top of page

Making & Breaking Habits

We all have habits. Some are good, like knowing which direction to turn as you drive to your Pilates class without having to think about it. Others, such as turning to comfort food when you’re feeling sad, or biting your nails in times of stress, might be leading us astray. Let us introduce you to a new way of thinking about and addressing habits and some strategies to both create new and unravel old habits.

Habit: A stable behavior formed by the repetition of the same pattern over time.

Habits are comprised of 2 parts:

Let's look at this idea in practice...

You wake up in the morning feeling tired. The way you feel is your antecedent or cue to engage in a behavior.

You drink some coffee. This is the behavior or habit.

You now feel alert and ready for the day. The new feeling replacing your tiredness is the consequence of engaging in your habit.

Habits are formed when the cue and the behavior are paired together often enough.

This pairing of trigger and response often becomes so automatic we don't even notice it. Think about driving to a place you go frequently. Do you have to make an effort to remember which roads to take, or do you sometimes find yourself approaching your destination with little memory of your drive to get there?

That's because nearly 43% of all our daily actions are habitual, or done completely on autopilot.

So how can we use this understanding to create desired habits and kick unhelpful ones to the curb?

Well, the first thing to note is that putting a complete halt to a habit is very difficult. A study on smokers who attempted to quit “cold turkey” found that just 95% were able to kick their habit for longer than six months. Instead, using the techniques of replacing and shaping can transition you to healthier habits.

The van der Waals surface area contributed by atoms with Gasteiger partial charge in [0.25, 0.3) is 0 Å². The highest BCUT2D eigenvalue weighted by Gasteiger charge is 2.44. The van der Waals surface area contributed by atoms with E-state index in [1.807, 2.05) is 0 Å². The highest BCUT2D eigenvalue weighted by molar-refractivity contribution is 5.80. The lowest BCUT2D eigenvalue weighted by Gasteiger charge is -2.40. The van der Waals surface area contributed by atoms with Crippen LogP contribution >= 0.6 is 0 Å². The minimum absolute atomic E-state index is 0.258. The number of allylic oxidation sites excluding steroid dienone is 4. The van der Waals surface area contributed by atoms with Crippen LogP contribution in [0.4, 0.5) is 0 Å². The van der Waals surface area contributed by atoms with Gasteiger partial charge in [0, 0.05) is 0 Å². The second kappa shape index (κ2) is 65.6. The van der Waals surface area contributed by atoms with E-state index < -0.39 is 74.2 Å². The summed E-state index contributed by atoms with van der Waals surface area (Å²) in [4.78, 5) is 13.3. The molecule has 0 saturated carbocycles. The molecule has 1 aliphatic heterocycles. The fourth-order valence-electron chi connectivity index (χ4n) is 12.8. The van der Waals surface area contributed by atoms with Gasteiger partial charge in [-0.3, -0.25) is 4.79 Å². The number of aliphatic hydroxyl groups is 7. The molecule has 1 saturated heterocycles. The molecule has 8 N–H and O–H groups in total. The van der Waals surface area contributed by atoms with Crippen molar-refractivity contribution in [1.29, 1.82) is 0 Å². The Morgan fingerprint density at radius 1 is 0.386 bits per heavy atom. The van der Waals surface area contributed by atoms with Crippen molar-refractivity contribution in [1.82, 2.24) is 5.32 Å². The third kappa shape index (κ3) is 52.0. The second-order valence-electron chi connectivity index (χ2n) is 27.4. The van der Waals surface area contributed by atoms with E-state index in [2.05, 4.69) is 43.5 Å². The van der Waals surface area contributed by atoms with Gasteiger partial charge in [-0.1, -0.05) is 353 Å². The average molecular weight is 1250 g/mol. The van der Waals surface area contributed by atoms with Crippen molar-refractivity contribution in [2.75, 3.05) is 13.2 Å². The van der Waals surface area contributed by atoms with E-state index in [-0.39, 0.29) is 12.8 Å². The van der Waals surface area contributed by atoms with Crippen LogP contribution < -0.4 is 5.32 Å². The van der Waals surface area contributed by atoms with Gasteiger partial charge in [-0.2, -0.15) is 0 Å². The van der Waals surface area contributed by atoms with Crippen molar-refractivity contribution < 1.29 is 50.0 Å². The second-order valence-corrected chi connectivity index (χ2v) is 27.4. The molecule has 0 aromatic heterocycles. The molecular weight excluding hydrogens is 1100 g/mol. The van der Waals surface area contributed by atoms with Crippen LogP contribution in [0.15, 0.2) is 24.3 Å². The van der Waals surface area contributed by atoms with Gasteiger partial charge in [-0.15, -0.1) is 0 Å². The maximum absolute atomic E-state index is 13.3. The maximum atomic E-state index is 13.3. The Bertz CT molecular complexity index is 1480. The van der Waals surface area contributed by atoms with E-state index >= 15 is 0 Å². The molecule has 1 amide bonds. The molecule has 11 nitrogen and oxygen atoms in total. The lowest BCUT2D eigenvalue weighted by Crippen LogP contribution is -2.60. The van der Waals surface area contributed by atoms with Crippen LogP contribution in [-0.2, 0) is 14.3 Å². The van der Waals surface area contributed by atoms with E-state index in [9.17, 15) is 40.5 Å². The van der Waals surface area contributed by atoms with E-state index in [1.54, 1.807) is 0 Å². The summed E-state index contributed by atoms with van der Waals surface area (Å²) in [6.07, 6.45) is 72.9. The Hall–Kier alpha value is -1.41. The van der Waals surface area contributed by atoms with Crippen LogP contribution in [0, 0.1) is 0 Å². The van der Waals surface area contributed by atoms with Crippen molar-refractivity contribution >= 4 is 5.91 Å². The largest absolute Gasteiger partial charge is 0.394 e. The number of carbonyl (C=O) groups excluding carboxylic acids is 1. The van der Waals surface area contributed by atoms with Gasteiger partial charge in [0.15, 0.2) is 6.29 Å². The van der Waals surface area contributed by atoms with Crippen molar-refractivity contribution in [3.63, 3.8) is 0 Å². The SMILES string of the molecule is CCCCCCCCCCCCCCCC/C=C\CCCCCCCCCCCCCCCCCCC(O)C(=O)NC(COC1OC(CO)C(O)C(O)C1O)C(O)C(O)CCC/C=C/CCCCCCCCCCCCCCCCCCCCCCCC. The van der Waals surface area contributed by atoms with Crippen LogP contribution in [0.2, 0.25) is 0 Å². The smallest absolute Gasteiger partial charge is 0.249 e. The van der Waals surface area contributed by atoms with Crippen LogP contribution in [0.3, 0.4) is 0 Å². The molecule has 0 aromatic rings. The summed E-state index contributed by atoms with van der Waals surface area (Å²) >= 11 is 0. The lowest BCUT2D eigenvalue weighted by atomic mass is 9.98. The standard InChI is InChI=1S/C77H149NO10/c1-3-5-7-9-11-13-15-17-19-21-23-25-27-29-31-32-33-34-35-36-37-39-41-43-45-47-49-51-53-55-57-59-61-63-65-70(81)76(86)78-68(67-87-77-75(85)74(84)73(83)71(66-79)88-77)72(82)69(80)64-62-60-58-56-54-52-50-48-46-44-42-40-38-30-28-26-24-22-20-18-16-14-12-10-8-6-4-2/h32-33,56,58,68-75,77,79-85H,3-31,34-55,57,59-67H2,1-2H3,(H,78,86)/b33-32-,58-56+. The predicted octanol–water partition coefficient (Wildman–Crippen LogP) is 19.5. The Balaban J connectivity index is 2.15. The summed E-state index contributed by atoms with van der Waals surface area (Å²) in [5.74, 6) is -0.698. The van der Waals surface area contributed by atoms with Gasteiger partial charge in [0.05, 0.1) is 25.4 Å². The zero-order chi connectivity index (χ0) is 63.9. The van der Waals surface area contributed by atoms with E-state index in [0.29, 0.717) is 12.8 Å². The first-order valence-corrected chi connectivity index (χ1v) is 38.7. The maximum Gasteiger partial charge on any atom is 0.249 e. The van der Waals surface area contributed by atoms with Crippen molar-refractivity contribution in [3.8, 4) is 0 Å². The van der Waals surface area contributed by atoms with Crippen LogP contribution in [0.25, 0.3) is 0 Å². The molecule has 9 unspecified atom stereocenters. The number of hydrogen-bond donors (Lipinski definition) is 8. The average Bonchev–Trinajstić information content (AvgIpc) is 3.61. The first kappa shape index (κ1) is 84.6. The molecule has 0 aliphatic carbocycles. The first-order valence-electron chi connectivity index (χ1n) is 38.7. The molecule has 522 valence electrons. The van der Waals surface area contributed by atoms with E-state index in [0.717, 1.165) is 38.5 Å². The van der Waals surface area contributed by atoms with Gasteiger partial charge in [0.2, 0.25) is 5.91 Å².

Replacing a Habit

Let’s face it, if you’ve encountered a cue enough times to form a habit around it, that trigger isn’t going away anytime soon. So, instead of trying to stop responding to a cue altogether, replace your response with a better behavior.

Consider a behavior you’d like to change. What’s its cue?

Feeling lonely → Eating sugary foods → Guilt Antecedent Behavior Consequence

What are alternative solutions to satisfy this trigger?

You could: call a friend, do something you enjoy, exercise, or volunteer to be around others

By choosing a replacement behavior for a common cue, you can create a new habit with a positive consequence!

Feeling lonely → Call a friend → Feeling better Antecedent Behavior Consequence

Shaping a New Habit

The idea of shaping a habit is a “step-wise” approach where the habit change or introduction happens gradually over time by taking small steps toward the goal until it’s reached. This is an ideal strategy for engaging in a new behavior that isn’t yet being stimulated by a cue.

Say you want to wake up early enough to exercise and journal before getting ready for your day.

You might begin by adjusting your morning alarm just 5 minutes earlier than usual for a few days (or more or less, as always, listen to your body!) and use that time to do some stretches. Once that "autopilot" feeling that is characteristic of habitual behavior starts to kick in, add another 5 minutes, using your extra time to stretch and journal, continuing along this slow and steady path of adding 5 minutes until you have ample time for each activity in the morning.

While everyone’s timeline to make or break habits is different, it is important to remember that it won’t happen overnight for anyone. Studies range from 21 days to 6 months for new behaviors to be adopted routinely, so keep working at it!

9 views0 comments

Recent Posts

See All


Post: Blog2_Post
bottom of page